How big is the gulf oil disaster? It's too early to tell.
Michael Grunwald writes in Time that government officials and the media have exaggerated the scale of the gulf oil spill. It’s bad, he writes, but not anywhere near the greatest catastrophe the Gulf of Mexico has faced. He has a point -- lots of the oil has apparently degraded without making landfall, and nature is surprisingly resilient. Plenty of the rhetoric about the spill was overblown. But be careful not to overreact in the opposite direction. There’s still a lot we don’t know.
Grunwald compares the BP spill to the Exxon Valdez, pointing out that the latter resulted in a lot more dead wildlife. Bacteria also took a lot more time to break down oil in cold Alaskan waters, whereas in the warm gulf, they seem to be feasting on the crude.
But I think a more apt analogy is to the 1979 blowout of the Ixtoc 1 rig, also in the Gulf of Mexico. See, for example, the New York Times’s reporting on how the residual effects of that decades-old event continue to addle nearby coastal ecosystems, killing off oyster populations and stunting the growth of mangroves. Grunwald talks about how he saw sprouting in Louisiana’s oiled mangrove swamps. Perhaps the state’s flora will avoid such harm. Or perhaps lingering toxicity will have effects similar to those after Ixtoc.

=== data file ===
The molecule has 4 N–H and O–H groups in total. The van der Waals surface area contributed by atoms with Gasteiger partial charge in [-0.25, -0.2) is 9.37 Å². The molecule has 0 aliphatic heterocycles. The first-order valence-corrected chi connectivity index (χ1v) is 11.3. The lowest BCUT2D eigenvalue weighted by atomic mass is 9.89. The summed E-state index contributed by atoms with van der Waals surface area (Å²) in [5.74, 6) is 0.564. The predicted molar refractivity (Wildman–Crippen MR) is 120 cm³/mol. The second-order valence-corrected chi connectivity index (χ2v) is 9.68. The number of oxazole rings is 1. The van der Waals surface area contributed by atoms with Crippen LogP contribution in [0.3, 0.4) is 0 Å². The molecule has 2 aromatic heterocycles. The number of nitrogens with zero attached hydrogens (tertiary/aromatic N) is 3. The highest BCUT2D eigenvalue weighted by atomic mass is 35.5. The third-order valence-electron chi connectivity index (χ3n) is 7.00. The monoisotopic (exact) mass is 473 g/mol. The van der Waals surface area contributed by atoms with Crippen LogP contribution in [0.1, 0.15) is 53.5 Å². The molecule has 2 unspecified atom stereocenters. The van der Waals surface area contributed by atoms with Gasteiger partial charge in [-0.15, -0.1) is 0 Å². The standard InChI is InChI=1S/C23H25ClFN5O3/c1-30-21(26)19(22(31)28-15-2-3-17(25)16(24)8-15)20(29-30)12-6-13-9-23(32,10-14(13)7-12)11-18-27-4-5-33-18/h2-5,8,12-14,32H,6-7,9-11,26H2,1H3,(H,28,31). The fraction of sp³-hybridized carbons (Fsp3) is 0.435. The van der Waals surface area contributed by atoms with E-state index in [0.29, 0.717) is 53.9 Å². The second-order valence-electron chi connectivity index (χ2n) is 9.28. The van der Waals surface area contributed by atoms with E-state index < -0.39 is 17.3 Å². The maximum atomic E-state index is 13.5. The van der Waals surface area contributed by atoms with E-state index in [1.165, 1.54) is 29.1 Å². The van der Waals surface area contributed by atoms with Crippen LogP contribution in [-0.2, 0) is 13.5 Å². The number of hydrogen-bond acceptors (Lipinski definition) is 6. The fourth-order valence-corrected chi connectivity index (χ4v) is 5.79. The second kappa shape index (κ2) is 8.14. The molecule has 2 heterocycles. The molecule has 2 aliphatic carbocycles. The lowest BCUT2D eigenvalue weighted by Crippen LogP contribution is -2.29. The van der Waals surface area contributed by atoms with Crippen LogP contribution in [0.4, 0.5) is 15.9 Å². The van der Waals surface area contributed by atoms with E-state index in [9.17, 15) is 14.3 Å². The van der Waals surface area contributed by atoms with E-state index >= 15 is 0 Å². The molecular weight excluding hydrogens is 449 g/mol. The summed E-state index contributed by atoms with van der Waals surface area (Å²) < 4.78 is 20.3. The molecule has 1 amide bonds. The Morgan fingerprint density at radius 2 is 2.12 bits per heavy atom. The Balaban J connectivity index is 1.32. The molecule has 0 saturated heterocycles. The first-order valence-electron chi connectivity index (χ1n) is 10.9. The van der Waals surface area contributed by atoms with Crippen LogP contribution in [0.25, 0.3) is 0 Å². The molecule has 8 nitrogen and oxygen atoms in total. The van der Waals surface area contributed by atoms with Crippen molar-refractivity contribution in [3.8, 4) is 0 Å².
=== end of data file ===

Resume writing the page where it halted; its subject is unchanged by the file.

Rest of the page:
Possibly much more significant, though, is the depth at which the BP spill occurred. It’s hard to quantify how much oil remains dispersed in deeper, colder waters, let alone the nature of its effects on the gulf’s ecosystem writ large -- not simply on coastal areas, on which Grunwald focuses. Oil can linger in strange, unexpected places, doing damage that isn’t quick, obvious or dramatic but is nevertheless worrying.
The long-term damage other oil spills caused took years to develop -- let alone to understand. It’s too early to become comfortable with this one.
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